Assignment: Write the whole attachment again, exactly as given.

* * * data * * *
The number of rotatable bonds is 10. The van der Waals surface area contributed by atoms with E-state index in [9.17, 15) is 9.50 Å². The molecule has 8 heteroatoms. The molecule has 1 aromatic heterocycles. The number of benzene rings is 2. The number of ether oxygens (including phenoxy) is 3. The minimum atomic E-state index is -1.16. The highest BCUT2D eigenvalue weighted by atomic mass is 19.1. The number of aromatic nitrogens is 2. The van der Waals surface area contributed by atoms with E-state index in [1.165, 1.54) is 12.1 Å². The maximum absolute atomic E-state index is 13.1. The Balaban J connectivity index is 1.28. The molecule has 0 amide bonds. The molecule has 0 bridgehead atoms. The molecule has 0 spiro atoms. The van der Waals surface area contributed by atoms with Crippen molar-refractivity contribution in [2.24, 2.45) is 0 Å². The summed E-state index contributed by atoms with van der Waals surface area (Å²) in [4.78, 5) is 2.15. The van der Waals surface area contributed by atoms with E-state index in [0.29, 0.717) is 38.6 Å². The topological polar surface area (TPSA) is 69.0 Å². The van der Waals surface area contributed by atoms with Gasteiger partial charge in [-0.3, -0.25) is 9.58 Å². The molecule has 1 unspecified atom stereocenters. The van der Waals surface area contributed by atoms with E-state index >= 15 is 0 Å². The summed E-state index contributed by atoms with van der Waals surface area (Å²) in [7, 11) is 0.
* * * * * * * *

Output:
The number of rotatable bonds is 10. The van der Waals surface area contributed by atoms with E-state index in [9.17, 15) is 9.50 Å². The molecule has 8 heteroatoms. The molecule has 1 aromatic heterocycles. The number of benzene rings is 2. The number of ether oxygens (including phenoxy) is 3. The minimum atomic E-state index is -1.16. The highest BCUT2D eigenvalue weighted by atomic mass is 19.1. The number of aromatic nitrogens is 2. The van der Waals surface area contributed by atoms with E-state index in [1.165, 1.54) is 12.1 Å². The maximum absolute atomic E-state index is 13.1. The Balaban J connectivity index is 1.28. The molecule has 0 amide bonds. The molecule has 0 bridgehead atoms. The molecule has 0 spiro atoms. The van der Waals surface area contributed by atoms with Crippen molar-refractivity contribution in [2.24, 2.45) is 0 Å². The summed E-state index contributed by atoms with van der Waals surface area (Å²) in [4.78, 5) is 2.15. The van der Waals surface area contributed by atoms with E-state index in [0.29, 0.717) is 38.6 Å². The topological polar surface area (TPSA) is 69.0 Å². The van der Waals surface area contributed by atoms with Gasteiger partial charge in [-0.3, -0.25) is 9.58 Å². The molecule has 1 unspecified atom stereocenters. The van der Waals surface area contributed by atoms with E-state index >= 15 is 0 Å². The summed E-state index contributed by atoms with van der Waals surface area (Å²) in [7, 11) is 0.